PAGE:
Overseas workers ‘don’t trust’ construction sector, builder says
‘Critical’ need to attract foreign workers to build houses thwarted by boom-bust cycle
“If you come back, will the job that you take be sustainable or will it be a short-term situation?” Photograph: Frank Miller
Lingering doubts about the long-term sustainability of the Irish construction sector is thwarting efforts to recruit overseas workers, a major building company has said.
The Economic and Social Research Institute (ESRI) has warned the Republic will need an influx of foreign workers to meet housing targets. It also cautioned that the shortage may, in the short term, add to rental pressures and housing demand.
The number of new homes built this year is expected to be about 19,000, but demand is closer to 30,000.
Collen Construction, which has been in business for more than 200 years and worked on projects for a range of clients from large multinationals to local authorities, said the situation was serious.
“It’s absolutely critical that we get more people back, whether they are Irish who left or people currently living abroad who have skills,” managing director Tommy Drumm said.
“I’m interviewing an Irish guy living in Estonia tomorrow. I’m currently talking to a project manager in Doha, a project manager in Sydney, an engineer in Turkey, and a logistics expert in Australia. We need to look overseas to fill these posts.
“We can’t get civil engineers. They’re extremely difficult to find. Particularly electrical co-ordinators are very difficult to find at the moment. Health-and-safety advisers are the same. There is serious pressure on trades like plastering and tiling as well.”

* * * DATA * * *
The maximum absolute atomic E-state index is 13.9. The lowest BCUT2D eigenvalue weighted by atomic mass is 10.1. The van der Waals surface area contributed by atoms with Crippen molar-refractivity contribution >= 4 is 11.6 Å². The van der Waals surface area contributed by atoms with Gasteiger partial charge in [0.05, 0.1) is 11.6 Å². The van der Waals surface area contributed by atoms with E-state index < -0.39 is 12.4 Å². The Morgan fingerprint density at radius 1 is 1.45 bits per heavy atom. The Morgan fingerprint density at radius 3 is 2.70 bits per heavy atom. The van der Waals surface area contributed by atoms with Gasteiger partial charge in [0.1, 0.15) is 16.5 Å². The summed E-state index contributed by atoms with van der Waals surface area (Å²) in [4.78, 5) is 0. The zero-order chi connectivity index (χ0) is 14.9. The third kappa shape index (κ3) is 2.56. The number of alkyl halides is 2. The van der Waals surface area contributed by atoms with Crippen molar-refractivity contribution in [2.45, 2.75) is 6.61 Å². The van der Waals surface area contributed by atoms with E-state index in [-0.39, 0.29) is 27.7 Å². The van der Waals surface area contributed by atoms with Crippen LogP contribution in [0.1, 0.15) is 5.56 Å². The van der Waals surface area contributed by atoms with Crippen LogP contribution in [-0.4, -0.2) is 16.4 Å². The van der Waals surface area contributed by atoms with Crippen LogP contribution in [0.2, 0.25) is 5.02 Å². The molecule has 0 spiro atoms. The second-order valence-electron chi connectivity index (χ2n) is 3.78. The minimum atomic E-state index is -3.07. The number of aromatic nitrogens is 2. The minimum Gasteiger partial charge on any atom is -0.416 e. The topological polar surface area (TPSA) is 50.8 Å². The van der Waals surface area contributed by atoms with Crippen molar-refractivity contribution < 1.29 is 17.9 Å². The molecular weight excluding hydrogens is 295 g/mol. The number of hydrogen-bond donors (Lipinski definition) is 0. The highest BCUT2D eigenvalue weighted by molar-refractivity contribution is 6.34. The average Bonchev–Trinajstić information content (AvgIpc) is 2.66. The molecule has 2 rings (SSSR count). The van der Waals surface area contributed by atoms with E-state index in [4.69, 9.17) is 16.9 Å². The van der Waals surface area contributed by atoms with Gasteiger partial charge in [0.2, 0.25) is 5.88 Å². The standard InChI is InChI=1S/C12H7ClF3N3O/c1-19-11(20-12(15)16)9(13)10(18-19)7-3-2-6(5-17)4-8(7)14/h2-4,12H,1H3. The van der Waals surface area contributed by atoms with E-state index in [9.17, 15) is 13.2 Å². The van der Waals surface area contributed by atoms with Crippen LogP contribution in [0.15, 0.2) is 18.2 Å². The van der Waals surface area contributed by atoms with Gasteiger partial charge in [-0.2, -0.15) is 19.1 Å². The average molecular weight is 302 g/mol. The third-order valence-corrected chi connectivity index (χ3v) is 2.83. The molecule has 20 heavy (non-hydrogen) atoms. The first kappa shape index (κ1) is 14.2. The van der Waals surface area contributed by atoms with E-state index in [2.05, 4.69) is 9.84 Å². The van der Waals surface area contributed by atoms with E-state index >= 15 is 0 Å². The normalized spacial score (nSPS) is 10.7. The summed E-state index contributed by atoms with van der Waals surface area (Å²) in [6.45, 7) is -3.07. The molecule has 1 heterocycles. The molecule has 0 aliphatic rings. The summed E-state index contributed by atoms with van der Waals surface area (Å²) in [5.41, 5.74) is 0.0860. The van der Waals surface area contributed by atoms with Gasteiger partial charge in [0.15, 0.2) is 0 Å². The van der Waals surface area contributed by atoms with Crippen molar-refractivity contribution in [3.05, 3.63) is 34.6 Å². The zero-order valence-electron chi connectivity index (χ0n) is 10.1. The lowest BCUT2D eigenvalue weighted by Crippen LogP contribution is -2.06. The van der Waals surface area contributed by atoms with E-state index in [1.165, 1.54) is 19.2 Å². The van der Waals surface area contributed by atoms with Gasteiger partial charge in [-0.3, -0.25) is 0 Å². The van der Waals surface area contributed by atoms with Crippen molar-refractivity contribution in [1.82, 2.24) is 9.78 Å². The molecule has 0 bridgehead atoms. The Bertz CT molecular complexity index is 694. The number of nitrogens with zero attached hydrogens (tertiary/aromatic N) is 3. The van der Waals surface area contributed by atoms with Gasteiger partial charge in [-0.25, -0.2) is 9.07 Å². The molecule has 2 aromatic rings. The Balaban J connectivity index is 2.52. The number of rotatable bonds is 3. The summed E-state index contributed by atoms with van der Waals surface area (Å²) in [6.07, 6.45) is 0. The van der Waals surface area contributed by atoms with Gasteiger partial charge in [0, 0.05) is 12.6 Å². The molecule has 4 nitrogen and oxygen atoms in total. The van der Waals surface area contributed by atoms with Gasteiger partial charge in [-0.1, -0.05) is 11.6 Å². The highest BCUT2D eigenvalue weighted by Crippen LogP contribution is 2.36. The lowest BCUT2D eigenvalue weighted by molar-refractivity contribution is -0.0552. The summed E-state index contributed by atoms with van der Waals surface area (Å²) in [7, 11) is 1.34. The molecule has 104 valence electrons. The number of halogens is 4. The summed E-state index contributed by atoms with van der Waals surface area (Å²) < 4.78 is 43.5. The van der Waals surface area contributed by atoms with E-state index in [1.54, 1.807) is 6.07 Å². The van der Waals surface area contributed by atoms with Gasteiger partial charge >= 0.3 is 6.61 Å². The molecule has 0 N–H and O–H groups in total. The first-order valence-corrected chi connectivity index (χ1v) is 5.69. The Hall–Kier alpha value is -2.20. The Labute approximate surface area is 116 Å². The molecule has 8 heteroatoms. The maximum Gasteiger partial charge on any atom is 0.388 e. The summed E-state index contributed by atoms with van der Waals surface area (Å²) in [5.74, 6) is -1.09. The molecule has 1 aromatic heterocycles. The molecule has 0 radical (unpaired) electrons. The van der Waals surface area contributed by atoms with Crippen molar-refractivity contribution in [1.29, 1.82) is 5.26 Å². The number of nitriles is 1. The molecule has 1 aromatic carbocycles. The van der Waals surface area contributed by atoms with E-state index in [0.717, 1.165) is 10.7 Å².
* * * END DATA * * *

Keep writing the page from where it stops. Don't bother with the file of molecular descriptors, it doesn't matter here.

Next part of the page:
Not about money
Mr Drumm said money does not tend to be a problem when negotiating with potential recruits, but that concerns remain over the health of the sector following decades of boom-bust cycles.
“The key is the sense that if you come back, will the job that you take be sustainable or will it be a short-term situation,” he said. “The Irish construction sector has been cyclical. Every decade there’s been a downturn over the last 40 years.
“It’s a brave decision to make the move, pull the family and come back, maybe feeling will the Irish construction sector peak any time soon and will they find themselves in a similar situation.
“It’s a fine balance to build the confidence of those people you are interviewing, maybe by Skype. Christmas is a big time for people coming back home, so we’re trying to track people down and get them to come into us for interviews over the holidays.
“First of all, you’ve got to sell your company to them. They’re interviewing you as much as you’re interviewing them, certainly with millennials. Generally money won’t be a deal-breaker.”
Mr Drumm’s sentiments were echoed by house builder Glenveagh Properties, which said it had recently instigated an advertising campaign at Dublin Airport targeted at “highly skilled people with experience in construction and related fields” who are overseas.
Glenveagh chief executive Justin Bickle said the campaign has been “very effective” in helping it to recruit staff.
“It is inevitable that we will need migration from outside of Ireland to provide skills,” he said. “We have made an application to change the work-permit situation to allow for people who have construction-related skills to come into the country.
“Recruiters are telling us it is difficult to get people from the European Economic Area. They don’t seem to be willing to travel. I was just with a major construction company that has been looking in Spain but is finding it very difficult. There’s big unemployment there but we just can’t find people.
“The feedback here is that we need to go further to find people and we’re competing against other countries. Is there any incentive? Not that I’m aware of.”
Shane Walsh, a project manager with Rossmore Civil Engineering, returned to the State three years ago after leaving for Australia eight years earlier for a one-year working holiday.
“The remuneration was always good in Australia,” he said. “Your transport was included. You got a good wage, but you really worked hard for it. I don’t think I could have found work in Ireland at the time.”
Mr Walsh said he decided to return home after starting a family, which was a “big challenge”, but he found new work “pretty quickly”.